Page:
Fostering children who haven’t gotten a fair start in life is a heartfelt and gratifying experience. But it’s fraught with challenges. Navigating an under-funded system is frustrating to say the least. Precious time is spent getting them services and providing opportunities to help them thrive.
My current charge has neurological differences, some of which can be explained by his neglectful and abusive early childhood events and a lot of which responded to good nutrition and reliable love.
When we first welcomed Ramine into our home, he had a long list of issues, such as poor sleep patterns, no attention span, poor concentration at school and during homework time. Ramine was often in trouble at school and labeled hyperactive. He was constipated. When he ate, he was shoveling food, hiding anything he could in his jacket pocket, bookbag, and pockets while always asking what we would eat for the next few meals. He came home from school ravenous and unable to concentrate.
Thanks to Suppers and the stories others have shared, I knew most, if not all, of these symptoms could be addressed with food and the loving family interactions that take place around the acquiring and preparing of meals.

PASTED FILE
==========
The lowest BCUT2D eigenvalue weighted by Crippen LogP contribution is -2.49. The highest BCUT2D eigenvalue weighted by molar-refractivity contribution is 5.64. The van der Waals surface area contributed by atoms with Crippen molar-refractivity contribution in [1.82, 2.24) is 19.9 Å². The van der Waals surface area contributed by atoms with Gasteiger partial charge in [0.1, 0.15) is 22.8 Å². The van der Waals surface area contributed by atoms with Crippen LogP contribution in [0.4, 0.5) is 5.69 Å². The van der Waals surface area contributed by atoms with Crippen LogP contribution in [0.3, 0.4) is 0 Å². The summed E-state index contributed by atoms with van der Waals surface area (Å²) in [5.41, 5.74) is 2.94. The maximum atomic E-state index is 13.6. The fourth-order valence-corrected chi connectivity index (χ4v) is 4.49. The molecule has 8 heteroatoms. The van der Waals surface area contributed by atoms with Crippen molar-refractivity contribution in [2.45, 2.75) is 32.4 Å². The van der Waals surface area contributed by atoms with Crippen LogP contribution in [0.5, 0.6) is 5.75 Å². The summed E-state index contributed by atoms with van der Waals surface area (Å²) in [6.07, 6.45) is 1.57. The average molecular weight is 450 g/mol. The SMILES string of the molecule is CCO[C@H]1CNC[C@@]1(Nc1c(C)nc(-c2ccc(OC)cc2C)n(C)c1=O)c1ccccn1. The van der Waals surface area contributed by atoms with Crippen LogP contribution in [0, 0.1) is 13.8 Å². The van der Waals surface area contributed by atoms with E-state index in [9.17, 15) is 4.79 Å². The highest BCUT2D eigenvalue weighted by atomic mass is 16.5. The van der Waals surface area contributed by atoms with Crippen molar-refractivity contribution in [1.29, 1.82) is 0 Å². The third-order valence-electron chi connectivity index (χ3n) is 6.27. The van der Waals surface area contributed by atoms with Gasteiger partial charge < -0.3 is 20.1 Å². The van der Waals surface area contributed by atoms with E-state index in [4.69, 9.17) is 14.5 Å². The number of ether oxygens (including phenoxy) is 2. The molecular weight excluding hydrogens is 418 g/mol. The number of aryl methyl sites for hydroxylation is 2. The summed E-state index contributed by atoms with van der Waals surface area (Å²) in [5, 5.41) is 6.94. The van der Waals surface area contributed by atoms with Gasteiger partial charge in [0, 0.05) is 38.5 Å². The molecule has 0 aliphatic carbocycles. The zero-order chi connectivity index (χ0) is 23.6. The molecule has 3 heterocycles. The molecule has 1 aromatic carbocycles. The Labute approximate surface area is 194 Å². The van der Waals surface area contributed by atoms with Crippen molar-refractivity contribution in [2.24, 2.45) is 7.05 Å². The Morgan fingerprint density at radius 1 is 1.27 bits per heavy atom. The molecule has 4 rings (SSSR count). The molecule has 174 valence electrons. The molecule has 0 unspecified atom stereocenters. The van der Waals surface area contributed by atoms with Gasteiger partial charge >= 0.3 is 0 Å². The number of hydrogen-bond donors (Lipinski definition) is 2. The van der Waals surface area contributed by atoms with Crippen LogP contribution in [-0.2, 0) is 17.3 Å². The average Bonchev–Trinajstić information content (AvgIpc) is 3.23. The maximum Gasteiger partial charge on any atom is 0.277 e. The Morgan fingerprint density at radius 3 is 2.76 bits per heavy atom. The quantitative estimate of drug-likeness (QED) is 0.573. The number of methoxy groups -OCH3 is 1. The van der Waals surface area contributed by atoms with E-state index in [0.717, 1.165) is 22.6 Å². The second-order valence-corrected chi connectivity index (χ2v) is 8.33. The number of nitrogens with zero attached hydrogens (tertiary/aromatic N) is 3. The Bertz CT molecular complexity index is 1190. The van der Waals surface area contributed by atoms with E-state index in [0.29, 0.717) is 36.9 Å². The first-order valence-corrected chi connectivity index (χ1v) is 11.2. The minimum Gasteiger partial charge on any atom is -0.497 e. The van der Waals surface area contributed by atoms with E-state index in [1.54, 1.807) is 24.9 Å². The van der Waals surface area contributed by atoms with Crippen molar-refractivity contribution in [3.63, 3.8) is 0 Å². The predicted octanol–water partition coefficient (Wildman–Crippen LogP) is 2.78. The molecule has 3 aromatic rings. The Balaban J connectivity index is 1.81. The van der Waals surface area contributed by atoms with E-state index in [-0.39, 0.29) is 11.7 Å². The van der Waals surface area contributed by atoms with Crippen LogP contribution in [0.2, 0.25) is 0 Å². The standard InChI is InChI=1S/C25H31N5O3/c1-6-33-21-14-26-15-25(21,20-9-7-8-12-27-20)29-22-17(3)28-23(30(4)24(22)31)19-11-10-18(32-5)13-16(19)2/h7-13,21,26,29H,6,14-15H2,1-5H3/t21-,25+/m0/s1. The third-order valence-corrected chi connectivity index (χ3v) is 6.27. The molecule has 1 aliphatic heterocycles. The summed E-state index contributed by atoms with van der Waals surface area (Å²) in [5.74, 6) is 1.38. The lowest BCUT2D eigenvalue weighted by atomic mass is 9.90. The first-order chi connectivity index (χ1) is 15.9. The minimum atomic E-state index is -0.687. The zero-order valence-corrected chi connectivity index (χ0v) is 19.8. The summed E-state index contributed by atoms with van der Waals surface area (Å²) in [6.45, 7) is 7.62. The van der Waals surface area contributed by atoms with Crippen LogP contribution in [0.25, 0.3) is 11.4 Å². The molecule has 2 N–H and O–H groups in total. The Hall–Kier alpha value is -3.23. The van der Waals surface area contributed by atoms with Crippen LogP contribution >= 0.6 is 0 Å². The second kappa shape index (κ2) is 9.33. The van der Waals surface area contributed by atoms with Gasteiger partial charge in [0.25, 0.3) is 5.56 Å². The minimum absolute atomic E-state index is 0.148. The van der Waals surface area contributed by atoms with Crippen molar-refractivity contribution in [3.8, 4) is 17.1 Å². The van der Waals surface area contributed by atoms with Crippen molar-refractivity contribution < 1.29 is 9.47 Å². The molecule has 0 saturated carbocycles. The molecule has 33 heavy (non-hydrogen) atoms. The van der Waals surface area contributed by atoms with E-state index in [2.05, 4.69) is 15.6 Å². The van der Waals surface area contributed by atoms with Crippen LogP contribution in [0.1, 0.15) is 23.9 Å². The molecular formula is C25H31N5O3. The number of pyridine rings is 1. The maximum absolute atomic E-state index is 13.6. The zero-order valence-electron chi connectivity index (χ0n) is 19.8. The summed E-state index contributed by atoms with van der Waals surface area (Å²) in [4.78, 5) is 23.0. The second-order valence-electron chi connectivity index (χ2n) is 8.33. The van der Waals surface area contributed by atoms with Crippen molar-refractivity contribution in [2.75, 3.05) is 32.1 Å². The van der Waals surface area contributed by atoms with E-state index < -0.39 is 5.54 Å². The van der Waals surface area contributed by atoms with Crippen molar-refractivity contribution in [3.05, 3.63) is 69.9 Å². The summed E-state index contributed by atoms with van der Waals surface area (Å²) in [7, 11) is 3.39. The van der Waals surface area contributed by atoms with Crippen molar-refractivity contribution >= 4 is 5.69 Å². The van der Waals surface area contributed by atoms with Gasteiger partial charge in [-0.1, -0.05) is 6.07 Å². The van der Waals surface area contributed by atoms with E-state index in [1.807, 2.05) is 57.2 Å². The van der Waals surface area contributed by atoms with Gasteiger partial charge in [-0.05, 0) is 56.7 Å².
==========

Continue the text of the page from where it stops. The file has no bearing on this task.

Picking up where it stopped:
Luckily for me, despite his rough start, he had had a jewel in his paternal grandmother who fostered a love of vegetables and smoothies. Ramine was very helpful in the kitchen so we cooked together and he suggested smoothie ingredients.
I got my tip on how to deal with his constipation from another Suppers member’s story. Danny’s grandson’s story about sweet potatoes helped immediately — 1/4 to 1/2 sweet potato in his smoothie has him on a regular bowel movement schedule with no strain or pain.
We talk about mindfulness and the fact that there will always be enough food here. I direct him to eat slowly, “Taste what’s in front of you now,” I say. “Can you taste the cinnamon you suggested we add? It’s good, right? How do you think ginger would taste?”
We make overnight oats together with chia seeds and different add-ins to keep it interesting and also get him a good dose of healthy fats to help his brain and mood.
I send a healthy snack (nut and date balls, nut butter sandwich, fruit, etc.) to school with him to eat when he’s hungry so he can focus during the second part of the school day and not be starving before homework.
We make chili together, but he couldn’t have guessed he’d have it for breakfast! He resisted at first (in his mind, breakfast = sweet), but now he’s eager to do the breakfast experiment with me to see what satisfies him longer.
Three months later and the “troublemaker” with poor attention is now a student of the month who’s been invited to the chess club because of his consistent behavior. He sleeps soundly and wakes up easily and refreshed. He’s able to focus during homework time so he makes fewer mistakes and is able to accept corrections without throwing tantrums.
I can’t control much of what happens to him when he’s not with me (food, family relationships, etc.) so I’m doing my best to infuse him with love, support, and nourishment while I have him.